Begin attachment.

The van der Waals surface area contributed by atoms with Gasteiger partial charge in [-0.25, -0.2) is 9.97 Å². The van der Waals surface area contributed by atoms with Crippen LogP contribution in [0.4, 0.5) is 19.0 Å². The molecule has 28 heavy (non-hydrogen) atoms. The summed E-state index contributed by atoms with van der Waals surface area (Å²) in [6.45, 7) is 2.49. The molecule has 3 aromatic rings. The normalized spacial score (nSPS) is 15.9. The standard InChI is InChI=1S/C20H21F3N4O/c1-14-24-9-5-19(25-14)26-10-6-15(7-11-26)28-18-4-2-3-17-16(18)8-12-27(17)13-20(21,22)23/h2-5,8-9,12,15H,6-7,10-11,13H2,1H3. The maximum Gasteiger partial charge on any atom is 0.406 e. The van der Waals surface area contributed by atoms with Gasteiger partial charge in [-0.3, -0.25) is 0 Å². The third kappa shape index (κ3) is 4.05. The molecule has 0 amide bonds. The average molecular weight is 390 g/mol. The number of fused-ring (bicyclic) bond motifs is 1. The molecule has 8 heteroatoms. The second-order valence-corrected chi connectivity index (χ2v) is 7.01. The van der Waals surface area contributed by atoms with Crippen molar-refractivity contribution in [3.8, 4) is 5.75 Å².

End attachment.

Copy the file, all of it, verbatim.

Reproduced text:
The van der Waals surface area contributed by atoms with Gasteiger partial charge in [-0.25, -0.2) is 9.97 Å². The van der Waals surface area contributed by atoms with Crippen LogP contribution in [0.4, 0.5) is 19.0 Å². The molecule has 28 heavy (non-hydrogen) atoms. The summed E-state index contributed by atoms with van der Waals surface area (Å²) in [6.45, 7) is 2.49. The molecule has 3 aromatic rings. The normalized spacial score (nSPS) is 15.9. The standard InChI is InChI=1S/C20H21F3N4O/c1-14-24-9-5-19(25-14)26-10-6-15(7-11-26)28-18-4-2-3-17-16(18)8-12-27(17)13-20(21,22)23/h2-5,8-9,12,15H,6-7,10-11,13H2,1H3. The maximum Gasteiger partial charge on any atom is 0.406 e. The van der Waals surface area contributed by atoms with Gasteiger partial charge in [-0.3, -0.25) is 0 Å². The third kappa shape index (κ3) is 4.05. The molecule has 0 amide bonds. The average molecular weight is 390 g/mol. The number of fused-ring (bicyclic) bond motifs is 1. The molecule has 8 heteroatoms. The second-order valence-corrected chi connectivity index (χ2v) is 7.01. The van der Waals surface area contributed by atoms with Crippen molar-refractivity contribution in [3.8, 4) is 5.75 Å².